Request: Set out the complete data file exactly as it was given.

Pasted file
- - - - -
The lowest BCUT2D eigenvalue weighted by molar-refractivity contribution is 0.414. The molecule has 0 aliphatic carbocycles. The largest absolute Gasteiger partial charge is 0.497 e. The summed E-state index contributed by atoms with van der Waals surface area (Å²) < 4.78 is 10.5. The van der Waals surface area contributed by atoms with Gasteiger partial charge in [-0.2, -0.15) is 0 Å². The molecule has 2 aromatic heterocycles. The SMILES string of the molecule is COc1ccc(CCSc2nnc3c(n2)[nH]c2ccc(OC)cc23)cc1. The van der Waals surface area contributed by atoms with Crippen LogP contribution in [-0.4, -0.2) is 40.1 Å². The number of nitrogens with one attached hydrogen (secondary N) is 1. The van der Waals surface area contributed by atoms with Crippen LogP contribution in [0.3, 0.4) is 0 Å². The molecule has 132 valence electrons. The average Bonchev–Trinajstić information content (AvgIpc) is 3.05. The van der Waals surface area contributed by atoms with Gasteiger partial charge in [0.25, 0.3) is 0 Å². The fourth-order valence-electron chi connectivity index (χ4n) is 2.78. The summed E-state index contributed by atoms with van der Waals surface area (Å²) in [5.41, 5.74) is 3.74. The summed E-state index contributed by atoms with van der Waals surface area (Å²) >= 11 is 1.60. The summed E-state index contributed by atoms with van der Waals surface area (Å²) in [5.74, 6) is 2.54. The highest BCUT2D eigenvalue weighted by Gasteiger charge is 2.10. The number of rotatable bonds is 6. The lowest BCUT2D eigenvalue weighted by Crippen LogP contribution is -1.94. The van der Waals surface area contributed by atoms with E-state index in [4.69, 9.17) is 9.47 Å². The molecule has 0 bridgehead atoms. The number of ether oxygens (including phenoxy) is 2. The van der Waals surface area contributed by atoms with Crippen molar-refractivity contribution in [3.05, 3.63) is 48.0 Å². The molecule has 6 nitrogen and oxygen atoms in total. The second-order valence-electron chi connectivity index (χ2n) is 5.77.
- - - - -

The lowest BCUT2D eigenvalue weighted by molar-refractivity contribution is 0.414. The molecule has 0 aliphatic carbocycles. The largest absolute Gasteiger partial charge is 0.497 e. The summed E-state index contributed by atoms with van der Waals surface area (Å²) < 4.78 is 10.5. The van der Waals surface area contributed by atoms with Gasteiger partial charge in [-0.2, -0.15) is 0 Å². The molecule has 2 aromatic heterocycles. The SMILES string of the molecule is COc1ccc(CCSc2nnc3c(n2)[nH]c2ccc(OC)cc23)cc1. The van der Waals surface area contributed by atoms with Crippen LogP contribution in [-0.4, -0.2) is 40.1 Å². The number of nitrogens with one attached hydrogen (secondary N) is 1. The van der Waals surface area contributed by atoms with Crippen LogP contribution in [0.3, 0.4) is 0 Å². The molecule has 132 valence electrons. The average Bonchev–Trinajstić information content (AvgIpc) is 3.05. The van der Waals surface area contributed by atoms with Gasteiger partial charge in [0.25, 0.3) is 0 Å². The fourth-order valence-electron chi connectivity index (χ4n) is 2.78. The summed E-state index contributed by atoms with van der Waals surface area (Å²) in [5.41, 5.74) is 3.74. The summed E-state index contributed by atoms with van der Waals surface area (Å²) >= 11 is 1.60. The summed E-state index contributed by atoms with van der Waals surface area (Å²) in [5.74, 6) is 2.54. The highest BCUT2D eigenvalue weighted by Gasteiger charge is 2.10. The number of rotatable bonds is 6. The lowest BCUT2D eigenvalue weighted by Crippen LogP contribution is -1.94. The van der Waals surface area contributed by atoms with E-state index in [4.69, 9.17) is 9.47 Å². The molecule has 0 bridgehead atoms. The number of ether oxygens (including phenoxy) is 2. The van der Waals surface area contributed by atoms with Crippen molar-refractivity contribution in [3.05, 3.63) is 48.0 Å². The molecule has 6 nitrogen and oxygen atoms in total. The second-order valence-electron chi connectivity index (χ2n) is 5.77.